The Pinan Katas

Gregory Allen


In the early part of the twentieth century the renowned karate master Anko Itosu had a problem: he had gotten what he asked for. Anko-san had started teaching karate at the Prefectural Dai Ichi College after spending several years teaching at the Shuri Jinjo Elementary School. At his urging 1 the Okinawan Prefectural Education Department had agreed to his suggestion that karate be added to the curriculum of all Okinawan schools. Unfortunately the karate that Itosu had been studying for almost fifty years, taught to him by none other than Sokon Matsumura, was a dangerous art. Too dangerous, he believed, for young school children.

Out of this dilemma came the Pinan katas. Anko-san took as a base the kata Chaing-nan and mixed in additional techniques currently in use in the Shuri region. The end result, the five Pinan katas, were suitable for a public school curriculum. Anko-san’s inventions provided school children with the health and discipline benefits of formal karate kata by emphasizing fundamental punching, blocking and kicking techniques.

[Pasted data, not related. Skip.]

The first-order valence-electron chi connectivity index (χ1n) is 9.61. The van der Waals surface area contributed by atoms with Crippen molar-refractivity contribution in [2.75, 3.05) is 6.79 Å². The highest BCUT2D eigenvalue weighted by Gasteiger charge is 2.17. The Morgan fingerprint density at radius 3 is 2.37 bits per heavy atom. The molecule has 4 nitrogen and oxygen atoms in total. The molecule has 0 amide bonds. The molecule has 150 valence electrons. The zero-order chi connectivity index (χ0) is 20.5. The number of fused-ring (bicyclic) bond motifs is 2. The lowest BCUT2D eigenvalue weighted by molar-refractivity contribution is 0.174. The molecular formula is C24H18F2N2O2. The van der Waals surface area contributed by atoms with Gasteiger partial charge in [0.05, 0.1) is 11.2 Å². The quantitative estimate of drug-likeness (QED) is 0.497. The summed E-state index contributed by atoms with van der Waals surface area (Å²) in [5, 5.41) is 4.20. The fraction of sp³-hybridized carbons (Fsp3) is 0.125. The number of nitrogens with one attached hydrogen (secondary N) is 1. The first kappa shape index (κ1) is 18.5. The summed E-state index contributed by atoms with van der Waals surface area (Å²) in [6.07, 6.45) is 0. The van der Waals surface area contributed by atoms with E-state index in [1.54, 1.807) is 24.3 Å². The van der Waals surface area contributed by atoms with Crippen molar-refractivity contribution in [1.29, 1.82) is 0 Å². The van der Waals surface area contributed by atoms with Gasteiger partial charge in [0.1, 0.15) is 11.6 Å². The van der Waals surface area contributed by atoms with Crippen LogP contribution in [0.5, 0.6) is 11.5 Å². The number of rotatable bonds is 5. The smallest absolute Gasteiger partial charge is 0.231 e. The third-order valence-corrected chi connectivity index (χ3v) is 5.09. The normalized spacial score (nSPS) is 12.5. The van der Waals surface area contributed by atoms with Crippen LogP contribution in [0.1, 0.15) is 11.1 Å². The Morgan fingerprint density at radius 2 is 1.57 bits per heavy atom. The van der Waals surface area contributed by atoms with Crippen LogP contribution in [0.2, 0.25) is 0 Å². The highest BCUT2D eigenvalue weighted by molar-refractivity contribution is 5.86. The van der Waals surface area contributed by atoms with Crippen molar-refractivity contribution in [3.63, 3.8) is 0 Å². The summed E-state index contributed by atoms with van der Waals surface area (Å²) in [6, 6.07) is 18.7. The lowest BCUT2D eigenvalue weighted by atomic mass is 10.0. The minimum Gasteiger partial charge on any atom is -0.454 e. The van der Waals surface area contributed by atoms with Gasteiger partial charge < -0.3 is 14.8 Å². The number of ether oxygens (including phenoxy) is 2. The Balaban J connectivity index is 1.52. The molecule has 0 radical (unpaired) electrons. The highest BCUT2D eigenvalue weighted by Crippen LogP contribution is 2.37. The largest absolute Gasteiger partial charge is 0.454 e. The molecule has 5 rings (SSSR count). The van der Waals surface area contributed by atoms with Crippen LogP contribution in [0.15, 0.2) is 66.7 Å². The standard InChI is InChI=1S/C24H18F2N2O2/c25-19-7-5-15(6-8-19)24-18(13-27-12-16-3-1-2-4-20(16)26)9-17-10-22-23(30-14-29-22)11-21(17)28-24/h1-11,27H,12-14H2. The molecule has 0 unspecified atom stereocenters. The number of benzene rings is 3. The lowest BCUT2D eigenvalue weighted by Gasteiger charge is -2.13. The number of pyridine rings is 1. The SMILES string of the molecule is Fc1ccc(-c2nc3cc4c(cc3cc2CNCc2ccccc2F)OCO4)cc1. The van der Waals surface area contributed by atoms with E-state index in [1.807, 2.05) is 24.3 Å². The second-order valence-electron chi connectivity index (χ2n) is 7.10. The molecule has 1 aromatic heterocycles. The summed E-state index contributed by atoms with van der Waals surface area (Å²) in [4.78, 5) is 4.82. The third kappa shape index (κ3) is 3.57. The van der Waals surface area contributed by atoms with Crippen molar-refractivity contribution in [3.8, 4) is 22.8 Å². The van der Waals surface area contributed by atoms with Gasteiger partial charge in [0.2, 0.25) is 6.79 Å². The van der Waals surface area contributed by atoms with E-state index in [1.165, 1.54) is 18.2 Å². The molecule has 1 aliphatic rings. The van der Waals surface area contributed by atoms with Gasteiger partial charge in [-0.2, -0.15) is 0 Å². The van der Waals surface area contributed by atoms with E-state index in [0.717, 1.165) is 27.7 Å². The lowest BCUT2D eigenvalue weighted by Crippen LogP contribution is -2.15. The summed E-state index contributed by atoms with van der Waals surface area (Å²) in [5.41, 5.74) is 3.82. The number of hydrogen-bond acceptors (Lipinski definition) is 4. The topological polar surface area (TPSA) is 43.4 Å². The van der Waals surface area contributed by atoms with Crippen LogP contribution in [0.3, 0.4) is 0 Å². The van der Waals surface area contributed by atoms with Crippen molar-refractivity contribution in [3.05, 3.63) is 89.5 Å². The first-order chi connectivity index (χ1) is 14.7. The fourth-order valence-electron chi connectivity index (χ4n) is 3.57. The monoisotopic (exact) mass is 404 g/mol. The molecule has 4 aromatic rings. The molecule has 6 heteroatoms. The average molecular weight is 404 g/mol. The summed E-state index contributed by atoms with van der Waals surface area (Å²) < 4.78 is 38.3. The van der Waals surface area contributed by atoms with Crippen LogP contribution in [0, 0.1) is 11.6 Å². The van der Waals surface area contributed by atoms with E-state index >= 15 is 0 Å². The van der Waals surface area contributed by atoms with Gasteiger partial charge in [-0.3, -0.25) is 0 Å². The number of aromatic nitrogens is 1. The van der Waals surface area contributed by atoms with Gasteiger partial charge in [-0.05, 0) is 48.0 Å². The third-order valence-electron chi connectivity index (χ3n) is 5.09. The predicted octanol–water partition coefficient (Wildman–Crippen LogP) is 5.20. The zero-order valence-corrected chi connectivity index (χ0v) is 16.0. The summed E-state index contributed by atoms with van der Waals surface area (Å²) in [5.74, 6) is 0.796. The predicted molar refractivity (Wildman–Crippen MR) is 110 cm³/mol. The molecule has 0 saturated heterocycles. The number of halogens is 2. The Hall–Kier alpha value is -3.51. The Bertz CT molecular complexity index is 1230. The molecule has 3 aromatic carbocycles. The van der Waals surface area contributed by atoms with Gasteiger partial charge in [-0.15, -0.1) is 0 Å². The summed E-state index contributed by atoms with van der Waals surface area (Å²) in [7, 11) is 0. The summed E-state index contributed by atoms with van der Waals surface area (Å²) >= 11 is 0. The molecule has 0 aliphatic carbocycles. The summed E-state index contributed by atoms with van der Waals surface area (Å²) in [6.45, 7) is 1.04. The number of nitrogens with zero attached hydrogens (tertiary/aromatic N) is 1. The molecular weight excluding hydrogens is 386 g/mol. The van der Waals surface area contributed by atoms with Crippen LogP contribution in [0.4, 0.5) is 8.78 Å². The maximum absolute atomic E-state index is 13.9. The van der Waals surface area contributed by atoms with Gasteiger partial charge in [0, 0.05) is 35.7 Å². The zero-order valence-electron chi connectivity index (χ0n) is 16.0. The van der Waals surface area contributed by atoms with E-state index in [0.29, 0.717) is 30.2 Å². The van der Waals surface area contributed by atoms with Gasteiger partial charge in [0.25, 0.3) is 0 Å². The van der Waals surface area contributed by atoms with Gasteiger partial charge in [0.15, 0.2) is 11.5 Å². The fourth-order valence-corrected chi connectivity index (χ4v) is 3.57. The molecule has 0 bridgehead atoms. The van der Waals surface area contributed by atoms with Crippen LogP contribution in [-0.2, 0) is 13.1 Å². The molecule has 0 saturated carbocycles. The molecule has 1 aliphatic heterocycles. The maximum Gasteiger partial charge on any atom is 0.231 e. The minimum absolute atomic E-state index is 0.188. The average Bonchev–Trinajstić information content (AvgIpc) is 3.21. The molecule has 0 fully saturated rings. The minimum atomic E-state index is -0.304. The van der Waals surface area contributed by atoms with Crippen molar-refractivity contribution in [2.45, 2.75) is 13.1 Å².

The Pinan katas have always been a victim of their origin. Their beginnings in the public school system left them with a reputation as kata suitable only for children. This begs the question: If the Pinans are suitable only for children then why did Anko-san himself teach them to his adult students? The answer lies in the interpretation. When teaching children, the techniques can be taken at face value, straightforward ‘block-punch’ combinations. When working with adults, on the other hand, the katas’ movements can be interpreted in terms of more dangerous locking, gouging, choking and throwing techniques.

After Anko-san’s death things became a little confusing. His students carried on his work, passing his kata into various styles including Shotokan, Wado Ryu and Shorin Ryu. The founder of Shotokan, Gichin Funakoshi, taught the katas but changed Pinan to the more Japanese Heian. Funakoshi also transposed the names of the first two kata so they matched the usual teaching order. The traditional Pinan Nidan became Shotokan’s Heian Shodan.


1 Anko-san wrote a letter to the Education Department carefully outlining the benefits of karate to school age children.